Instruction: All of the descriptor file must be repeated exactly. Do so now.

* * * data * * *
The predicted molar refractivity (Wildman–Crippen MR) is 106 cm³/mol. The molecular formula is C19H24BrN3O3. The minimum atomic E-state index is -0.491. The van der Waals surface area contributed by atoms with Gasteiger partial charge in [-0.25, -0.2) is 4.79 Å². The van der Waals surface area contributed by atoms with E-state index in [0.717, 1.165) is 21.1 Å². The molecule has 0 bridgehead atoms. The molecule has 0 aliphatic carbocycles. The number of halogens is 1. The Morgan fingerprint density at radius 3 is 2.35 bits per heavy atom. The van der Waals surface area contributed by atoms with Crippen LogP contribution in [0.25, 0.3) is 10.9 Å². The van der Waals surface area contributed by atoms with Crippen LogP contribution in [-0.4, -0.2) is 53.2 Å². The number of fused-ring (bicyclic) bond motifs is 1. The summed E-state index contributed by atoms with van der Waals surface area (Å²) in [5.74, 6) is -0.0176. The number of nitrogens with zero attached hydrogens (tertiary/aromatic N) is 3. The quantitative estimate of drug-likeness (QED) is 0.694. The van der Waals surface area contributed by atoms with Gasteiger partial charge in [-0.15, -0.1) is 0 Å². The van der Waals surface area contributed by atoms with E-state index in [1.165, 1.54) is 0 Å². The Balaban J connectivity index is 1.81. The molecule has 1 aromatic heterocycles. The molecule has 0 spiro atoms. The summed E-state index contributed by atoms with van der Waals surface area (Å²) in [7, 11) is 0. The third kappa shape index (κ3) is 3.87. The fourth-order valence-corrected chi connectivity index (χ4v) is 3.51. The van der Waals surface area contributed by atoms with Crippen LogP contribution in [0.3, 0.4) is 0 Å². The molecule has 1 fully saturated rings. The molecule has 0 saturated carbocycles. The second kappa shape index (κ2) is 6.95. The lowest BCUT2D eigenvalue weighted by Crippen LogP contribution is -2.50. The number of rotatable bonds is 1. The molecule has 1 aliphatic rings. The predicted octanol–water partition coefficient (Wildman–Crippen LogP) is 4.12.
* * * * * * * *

The predicted molar refractivity (Wildman–Crippen MR) is 106 cm³/mol. The molecular formula is C19H24BrN3O3. The minimum atomic E-state index is -0.491. The van der Waals surface area contributed by atoms with Gasteiger partial charge in [-0.25, -0.2) is 4.79 Å². The van der Waals surface area contributed by atoms with E-state index in [0.717, 1.165) is 21.1 Å². The molecule has 0 bridgehead atoms. The molecule has 0 aliphatic carbocycles. The number of halogens is 1. The Morgan fingerprint density at radius 3 is 2.35 bits per heavy atom. The van der Waals surface area contributed by atoms with Crippen LogP contribution in [0.25, 0.3) is 10.9 Å². The van der Waals surface area contributed by atoms with Crippen LogP contribution in [-0.4, -0.2) is 53.2 Å². The number of fused-ring (bicyclic) bond motifs is 1. The summed E-state index contributed by atoms with van der Waals surface area (Å²) in [5.74, 6) is -0.0176. The number of nitrogens with zero attached hydrogens (tertiary/aromatic N) is 3. The quantitative estimate of drug-likeness (QED) is 0.694. The van der Waals surface area contributed by atoms with Gasteiger partial charge in [-0.15, -0.1) is 0 Å². The van der Waals surface area contributed by atoms with E-state index in [1.165, 1.54) is 0 Å². The Balaban J connectivity index is 1.81. The molecule has 1 aromatic heterocycles. The molecule has 0 spiro atoms. The summed E-state index contributed by atoms with van der Waals surface area (Å²) in [7, 11) is 0. The third kappa shape index (κ3) is 3.87. The fourth-order valence-corrected chi connectivity index (χ4v) is 3.51. The van der Waals surface area contributed by atoms with Crippen LogP contribution in [0.3, 0.4) is 0 Å². The molecule has 1 fully saturated rings. The molecule has 0 saturated carbocycles. The second kappa shape index (κ2) is 6.95. The lowest BCUT2D eigenvalue weighted by Crippen LogP contribution is -2.50. The number of rotatable bonds is 1. The molecule has 1 aliphatic rings. The predicted octanol–water partition coefficient (Wildman–Crippen LogP) is 4.12.